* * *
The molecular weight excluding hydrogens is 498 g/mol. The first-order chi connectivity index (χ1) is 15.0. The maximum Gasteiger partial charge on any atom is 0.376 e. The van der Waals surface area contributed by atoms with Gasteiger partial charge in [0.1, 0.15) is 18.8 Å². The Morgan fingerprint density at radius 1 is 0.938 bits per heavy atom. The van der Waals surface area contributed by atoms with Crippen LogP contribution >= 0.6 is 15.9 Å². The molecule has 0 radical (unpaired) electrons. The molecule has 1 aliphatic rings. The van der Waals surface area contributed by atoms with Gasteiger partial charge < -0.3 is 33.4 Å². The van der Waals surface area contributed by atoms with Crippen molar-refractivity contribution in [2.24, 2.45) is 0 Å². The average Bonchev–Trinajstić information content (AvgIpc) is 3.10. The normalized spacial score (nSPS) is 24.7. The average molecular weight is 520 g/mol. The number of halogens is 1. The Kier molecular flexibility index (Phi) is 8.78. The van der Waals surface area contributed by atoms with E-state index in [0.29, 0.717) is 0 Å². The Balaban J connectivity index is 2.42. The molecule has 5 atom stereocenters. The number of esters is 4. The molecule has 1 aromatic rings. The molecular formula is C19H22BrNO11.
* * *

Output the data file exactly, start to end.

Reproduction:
The molecular weight excluding hydrogens is 498 g/mol. The first-order chi connectivity index (χ1) is 15.0. The maximum Gasteiger partial charge on any atom is 0.376 e. The van der Waals surface area contributed by atoms with Gasteiger partial charge in [0.1, 0.15) is 18.8 Å². The Morgan fingerprint density at radius 1 is 0.938 bits per heavy atom. The van der Waals surface area contributed by atoms with Crippen LogP contribution >= 0.6 is 15.9 Å². The molecule has 0 radical (unpaired) electrons. The molecule has 1 aliphatic rings. The van der Waals surface area contributed by atoms with Gasteiger partial charge < -0.3 is 33.4 Å². The van der Waals surface area contributed by atoms with Crippen molar-refractivity contribution in [2.24, 2.45) is 0 Å². The average Bonchev–Trinajstić information content (AvgIpc) is 3.10. The normalized spacial score (nSPS) is 24.7. The average molecular weight is 520 g/mol. The number of halogens is 1. The Kier molecular flexibility index (Phi) is 8.78. The van der Waals surface area contributed by atoms with E-state index in [0.29, 0.717) is 0 Å². The Balaban J connectivity index is 2.42. The molecule has 5 atom stereocenters. The number of esters is 4. The molecule has 1 aromatic rings. The molecular formula is C19H22BrNO11.